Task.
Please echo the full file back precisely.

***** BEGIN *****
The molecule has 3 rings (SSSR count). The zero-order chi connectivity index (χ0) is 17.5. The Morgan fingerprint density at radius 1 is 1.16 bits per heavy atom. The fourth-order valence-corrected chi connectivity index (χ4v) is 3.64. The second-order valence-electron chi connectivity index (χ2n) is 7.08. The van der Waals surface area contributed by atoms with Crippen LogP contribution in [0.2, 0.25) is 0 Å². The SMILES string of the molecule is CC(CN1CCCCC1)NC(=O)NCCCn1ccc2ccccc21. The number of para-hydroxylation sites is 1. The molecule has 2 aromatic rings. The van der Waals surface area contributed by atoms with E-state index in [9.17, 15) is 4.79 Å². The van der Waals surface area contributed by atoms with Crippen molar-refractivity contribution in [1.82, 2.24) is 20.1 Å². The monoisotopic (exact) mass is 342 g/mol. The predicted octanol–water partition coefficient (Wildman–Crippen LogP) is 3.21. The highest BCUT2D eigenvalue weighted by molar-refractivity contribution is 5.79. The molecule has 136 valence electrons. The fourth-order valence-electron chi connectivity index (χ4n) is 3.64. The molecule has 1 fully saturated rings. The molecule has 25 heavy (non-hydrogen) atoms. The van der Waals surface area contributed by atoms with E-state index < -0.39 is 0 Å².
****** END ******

The molecule has 3 rings (SSSR count). The zero-order chi connectivity index (χ0) is 17.5. The Morgan fingerprint density at radius 1 is 1.16 bits per heavy atom. The fourth-order valence-corrected chi connectivity index (χ4v) is 3.64. The second-order valence-electron chi connectivity index (χ2n) is 7.08. The van der Waals surface area contributed by atoms with Crippen LogP contribution in [0.2, 0.25) is 0 Å². The SMILES string of the molecule is CC(CN1CCCCC1)NC(=O)NCCCn1ccc2ccccc21. The number of para-hydroxylation sites is 1. The molecule has 2 aromatic rings. The van der Waals surface area contributed by atoms with E-state index in [9.17, 15) is 4.79 Å². The van der Waals surface area contributed by atoms with Crippen molar-refractivity contribution in [1.82, 2.24) is 20.1 Å². The monoisotopic (exact) mass is 342 g/mol. The predicted octanol–water partition coefficient (Wildman–Crippen LogP) is 3.21. The highest BCUT2D eigenvalue weighted by molar-refractivity contribution is 5.79. The molecule has 136 valence electrons. The fourth-order valence-electron chi connectivity index (χ4n) is 3.64. The molecule has 1 fully saturated rings. The molecule has 25 heavy (non-hydrogen) atoms. The van der Waals surface area contributed by atoms with E-state index < -0.39 is 0 Å².